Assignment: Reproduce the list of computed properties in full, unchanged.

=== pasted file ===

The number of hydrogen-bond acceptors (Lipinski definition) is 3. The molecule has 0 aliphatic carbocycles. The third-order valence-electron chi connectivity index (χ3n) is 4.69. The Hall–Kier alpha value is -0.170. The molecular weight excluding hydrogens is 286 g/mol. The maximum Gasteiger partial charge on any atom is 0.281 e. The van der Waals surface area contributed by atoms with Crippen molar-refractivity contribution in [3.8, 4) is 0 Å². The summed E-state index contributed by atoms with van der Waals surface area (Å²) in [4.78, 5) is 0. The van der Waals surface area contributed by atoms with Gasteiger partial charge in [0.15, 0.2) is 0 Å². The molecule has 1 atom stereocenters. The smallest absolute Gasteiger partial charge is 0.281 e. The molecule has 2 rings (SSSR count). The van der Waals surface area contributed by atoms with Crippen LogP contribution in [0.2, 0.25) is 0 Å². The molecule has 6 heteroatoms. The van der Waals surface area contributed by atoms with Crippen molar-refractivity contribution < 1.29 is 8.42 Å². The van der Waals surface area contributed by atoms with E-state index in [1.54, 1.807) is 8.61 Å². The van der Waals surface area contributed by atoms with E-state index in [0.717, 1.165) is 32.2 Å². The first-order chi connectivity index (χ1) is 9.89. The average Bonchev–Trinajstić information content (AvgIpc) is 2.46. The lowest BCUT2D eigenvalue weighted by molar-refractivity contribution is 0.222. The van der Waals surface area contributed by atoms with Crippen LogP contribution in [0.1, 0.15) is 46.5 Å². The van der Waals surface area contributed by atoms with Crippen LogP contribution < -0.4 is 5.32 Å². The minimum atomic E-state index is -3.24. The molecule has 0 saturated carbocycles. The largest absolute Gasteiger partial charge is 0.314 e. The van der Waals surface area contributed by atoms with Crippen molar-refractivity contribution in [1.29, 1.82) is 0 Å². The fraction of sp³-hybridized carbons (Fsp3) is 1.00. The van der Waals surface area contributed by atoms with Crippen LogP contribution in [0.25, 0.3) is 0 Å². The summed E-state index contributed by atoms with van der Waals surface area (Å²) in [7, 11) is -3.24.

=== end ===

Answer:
The number of hydrogen-bond acceptors (Lipinski definition) is 3. The molecule has 0 aliphatic carbocycles. The third-order valence-electron chi connectivity index (χ3n) is 4.69. The Hall–Kier alpha value is -0.170. The molecular weight excluding hydrogens is 286 g/mol. The maximum Gasteiger partial charge on any atom is 0.281 e. The van der Waals surface area contributed by atoms with Crippen molar-refractivity contribution in [3.8, 4) is 0 Å². The summed E-state index contributed by atoms with van der Waals surface area (Å²) in [4.78, 5) is 0. The van der Waals surface area contributed by atoms with Gasteiger partial charge in [0.15, 0.2) is 0 Å². The molecule has 1 atom stereocenters. The smallest absolute Gasteiger partial charge is 0.281 e. The molecule has 2 rings (SSSR count). The van der Waals surface area contributed by atoms with Crippen LogP contribution in [0.2, 0.25) is 0 Å². The molecule has 6 heteroatoms. The van der Waals surface area contributed by atoms with Crippen molar-refractivity contribution < 1.29 is 8.42 Å². The van der Waals surface area contributed by atoms with E-state index in [1.54, 1.807) is 8.61 Å². The van der Waals surface area contributed by atoms with E-state index in [0.717, 1.165) is 32.2 Å². The first-order chi connectivity index (χ1) is 9.89. The average Bonchev–Trinajstić information content (AvgIpc) is 2.46. The lowest BCUT2D eigenvalue weighted by molar-refractivity contribution is 0.222. The van der Waals surface area contributed by atoms with Crippen LogP contribution in [0.1, 0.15) is 46.5 Å². The van der Waals surface area contributed by atoms with Crippen LogP contribution < -0.4 is 5.32 Å². The minimum atomic E-state index is -3.24. The molecule has 0 saturated carbocycles. The largest absolute Gasteiger partial charge is 0.314 e. The van der Waals surface area contributed by atoms with Crippen molar-refractivity contribution in [1.29, 1.82) is 0 Å². The fraction of sp³-hybridized carbons (Fsp3) is 1.00. The van der Waals surface area contributed by atoms with Crippen LogP contribution in [0.25, 0.3) is 0 Å². The summed E-state index contributed by atoms with van der Waals surface area (Å²) in [7, 11) is -3.24.